I imagine that generations of girls who became women in my family got some version of this talk. My great grandmother, thin as a Newport cigarette, with her right hip cocked like a gun, telling my mother, “Little girl, don’t never let me catch you sitting on no man’s lap, or you’ll have to deal with me.” And my mother’s acquiescent inhales of the smoke in my great grandmother’s threat. My grandmother, an Empire State Building of a woman standing at least six foot two, with full breasts, and hands big as soup bowls, saying to her budding building daughters, “Don’t roughhouse with men because they might see you different—more grown than you are.” My aunts, like breakfast bread beneath the syrup in her portent. My great-great-someone spreading like a disrupted weed in Southern soil under the sound of her mother’s bondage-born trepidation saying, “Keep your eyes low. Don’t be too much body in front of the overseers, in front of the other men. Don’t you do nothing to make them want you.” Like me, they memorized the rules decided upon by our foremothers who hoped that we’d stay little girls longer than they got to. They internalized that there were ways of being, ways of conducting their bodies that would keep us safe from violation. I knew never to show my bare chest in the presence of men, family or not. I knew never to sit on any man’s lap, not even my father’s. I knew not to be alone with men, not to roughhouse with them, not to be too free in my body around them. I understood that men could hurt me or change me if I did things with my body to make them. My mother and I never talked about women or other kids, family or not.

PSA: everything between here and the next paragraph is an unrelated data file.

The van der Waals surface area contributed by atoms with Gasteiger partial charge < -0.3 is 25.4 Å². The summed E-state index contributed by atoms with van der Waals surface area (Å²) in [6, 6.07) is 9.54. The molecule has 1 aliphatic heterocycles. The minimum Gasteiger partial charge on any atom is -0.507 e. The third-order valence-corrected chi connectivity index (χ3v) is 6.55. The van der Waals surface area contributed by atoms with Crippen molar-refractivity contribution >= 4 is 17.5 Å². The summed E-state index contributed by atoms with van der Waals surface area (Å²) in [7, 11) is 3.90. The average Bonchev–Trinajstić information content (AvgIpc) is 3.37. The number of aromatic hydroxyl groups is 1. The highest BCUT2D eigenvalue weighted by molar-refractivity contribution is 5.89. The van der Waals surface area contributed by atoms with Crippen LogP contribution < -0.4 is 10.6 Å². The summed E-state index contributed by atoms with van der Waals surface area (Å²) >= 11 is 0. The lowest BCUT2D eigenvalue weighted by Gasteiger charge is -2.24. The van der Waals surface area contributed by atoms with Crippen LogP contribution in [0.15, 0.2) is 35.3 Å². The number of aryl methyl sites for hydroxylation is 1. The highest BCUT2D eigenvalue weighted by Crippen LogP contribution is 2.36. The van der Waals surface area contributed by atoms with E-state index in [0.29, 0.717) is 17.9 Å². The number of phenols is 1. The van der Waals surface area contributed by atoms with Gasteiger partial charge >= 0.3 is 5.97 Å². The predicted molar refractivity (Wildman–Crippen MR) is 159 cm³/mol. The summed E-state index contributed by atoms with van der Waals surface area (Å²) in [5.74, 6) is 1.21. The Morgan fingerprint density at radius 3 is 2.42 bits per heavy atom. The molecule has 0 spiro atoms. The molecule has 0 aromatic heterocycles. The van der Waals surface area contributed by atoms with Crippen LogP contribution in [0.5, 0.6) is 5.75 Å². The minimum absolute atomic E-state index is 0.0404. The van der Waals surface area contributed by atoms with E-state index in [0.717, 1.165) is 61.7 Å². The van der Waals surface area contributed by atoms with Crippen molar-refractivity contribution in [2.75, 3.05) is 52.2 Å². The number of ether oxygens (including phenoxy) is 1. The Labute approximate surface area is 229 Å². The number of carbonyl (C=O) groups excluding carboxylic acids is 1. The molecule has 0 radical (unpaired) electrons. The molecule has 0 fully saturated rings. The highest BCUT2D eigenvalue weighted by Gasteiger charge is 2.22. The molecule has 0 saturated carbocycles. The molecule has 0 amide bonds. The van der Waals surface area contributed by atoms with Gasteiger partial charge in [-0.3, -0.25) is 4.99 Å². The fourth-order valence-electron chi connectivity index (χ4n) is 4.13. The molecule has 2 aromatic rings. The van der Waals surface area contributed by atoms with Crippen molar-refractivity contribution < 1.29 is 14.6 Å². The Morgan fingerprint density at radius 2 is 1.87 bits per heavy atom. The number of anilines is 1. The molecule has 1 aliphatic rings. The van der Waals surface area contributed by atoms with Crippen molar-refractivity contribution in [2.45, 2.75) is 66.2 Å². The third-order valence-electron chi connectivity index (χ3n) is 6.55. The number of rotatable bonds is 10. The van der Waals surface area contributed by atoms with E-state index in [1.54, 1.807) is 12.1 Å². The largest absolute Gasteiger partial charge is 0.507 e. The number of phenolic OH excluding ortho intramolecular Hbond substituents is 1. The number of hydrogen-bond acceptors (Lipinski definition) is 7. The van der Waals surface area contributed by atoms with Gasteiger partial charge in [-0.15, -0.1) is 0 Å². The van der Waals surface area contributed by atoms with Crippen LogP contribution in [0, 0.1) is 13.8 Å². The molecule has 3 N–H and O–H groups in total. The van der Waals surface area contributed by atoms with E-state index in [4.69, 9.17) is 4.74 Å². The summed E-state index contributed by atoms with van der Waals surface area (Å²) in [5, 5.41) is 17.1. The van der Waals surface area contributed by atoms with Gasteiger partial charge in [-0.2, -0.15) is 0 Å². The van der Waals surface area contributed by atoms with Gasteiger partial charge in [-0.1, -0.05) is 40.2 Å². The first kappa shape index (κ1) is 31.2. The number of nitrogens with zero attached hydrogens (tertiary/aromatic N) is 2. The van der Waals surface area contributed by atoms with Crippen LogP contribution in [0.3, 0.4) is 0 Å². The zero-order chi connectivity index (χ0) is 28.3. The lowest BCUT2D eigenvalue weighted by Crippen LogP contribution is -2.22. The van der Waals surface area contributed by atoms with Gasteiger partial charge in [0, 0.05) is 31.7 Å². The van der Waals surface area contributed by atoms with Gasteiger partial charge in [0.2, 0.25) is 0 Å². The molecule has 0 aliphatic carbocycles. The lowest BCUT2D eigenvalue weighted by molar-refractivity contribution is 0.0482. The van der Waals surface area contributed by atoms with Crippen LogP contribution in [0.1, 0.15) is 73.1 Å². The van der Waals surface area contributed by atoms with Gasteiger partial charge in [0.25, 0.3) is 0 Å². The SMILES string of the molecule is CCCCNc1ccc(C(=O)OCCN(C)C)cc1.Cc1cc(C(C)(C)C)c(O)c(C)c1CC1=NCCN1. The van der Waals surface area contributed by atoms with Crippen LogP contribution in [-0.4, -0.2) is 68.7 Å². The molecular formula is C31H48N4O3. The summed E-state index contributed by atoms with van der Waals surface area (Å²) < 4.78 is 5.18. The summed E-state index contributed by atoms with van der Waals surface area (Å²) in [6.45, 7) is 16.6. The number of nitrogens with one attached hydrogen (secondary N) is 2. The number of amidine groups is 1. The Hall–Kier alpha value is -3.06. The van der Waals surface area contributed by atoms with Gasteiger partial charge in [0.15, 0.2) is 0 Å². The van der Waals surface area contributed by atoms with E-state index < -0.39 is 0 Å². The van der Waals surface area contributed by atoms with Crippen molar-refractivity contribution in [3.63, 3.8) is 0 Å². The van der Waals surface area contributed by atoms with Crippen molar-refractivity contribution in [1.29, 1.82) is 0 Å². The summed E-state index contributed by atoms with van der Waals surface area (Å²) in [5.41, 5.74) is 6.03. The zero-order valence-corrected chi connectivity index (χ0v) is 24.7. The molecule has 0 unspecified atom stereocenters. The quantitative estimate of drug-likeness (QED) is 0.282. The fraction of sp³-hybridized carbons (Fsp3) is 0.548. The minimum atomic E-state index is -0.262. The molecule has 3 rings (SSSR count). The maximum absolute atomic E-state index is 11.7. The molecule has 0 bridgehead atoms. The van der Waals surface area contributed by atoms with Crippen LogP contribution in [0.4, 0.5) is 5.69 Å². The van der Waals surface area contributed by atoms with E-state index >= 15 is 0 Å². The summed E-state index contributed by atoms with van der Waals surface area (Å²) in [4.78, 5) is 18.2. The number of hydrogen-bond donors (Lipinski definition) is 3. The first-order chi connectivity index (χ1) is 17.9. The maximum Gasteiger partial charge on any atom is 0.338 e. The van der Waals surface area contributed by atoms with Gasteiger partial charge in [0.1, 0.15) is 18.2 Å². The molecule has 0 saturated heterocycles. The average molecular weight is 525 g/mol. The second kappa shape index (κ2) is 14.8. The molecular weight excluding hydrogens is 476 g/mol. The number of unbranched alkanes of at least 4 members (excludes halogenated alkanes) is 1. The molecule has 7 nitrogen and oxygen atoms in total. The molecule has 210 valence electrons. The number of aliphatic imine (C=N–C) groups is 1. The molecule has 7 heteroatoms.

My mother was eighteen when she had me; hurling my pulpy baby body onto and off of her unsure hip. My mother became my mother young and so everyone else around her was young: my grandfather was a young grandfather, my father was a young father, my aunts and uncles were young aunts and uncles. Everyone around me was figuring it out and still growing up themselves. What this looked like: living rooms brimming with unsupervised cousins, brothers, aunts, and sisters—our bellies filled with Maruchan Ramen and fried chicken we cooked ourselves; drawn out games of hide-and-seek where the air in my mother’s apartment was thick with query about shifts in our developing bodies; stews of questions about what was right and what was wrong for cousins to do hiding in the coat closet, forgetting entirely about the game, and worried more about how much of one another we’d be able to explore before whoever was looking found us. Us making answers on our own. Us figuring it out and nobody ever knowing of our wonder. A bunk bed bottom bunk that I shared with a body like my own, just more rounded and announced, where she lifted her plump dark nipple to my mouth, told me to suck, and I did. The days where my younger brother shared that same bottom bunk with the same body, and I imagined she was down there saying “suck” or more. Me saying nothing. Older cousins and aunties who inherited only a slither of the riches that childhood had to offer because they had to stand in for moms and dads: they babysat, helped with homework, looked out for us at school, smooth-talked our mothers out of many an ass whoopin’, then sat us on a couch cushion on the floor between their legs and sewed in our first weaves. My inevitable too-quick-coming-of-age. My own learning to stand in for moms and dads, the replacement of some of my childhood things with things only adults should know. Underdeveloped palm prints scattered about my bad-touch zones that I was unequipped to classify. Very little bad touch yelling or telling my mother who and where, and so much asking my body what to call it, what to do with it; my body saying nothing at all.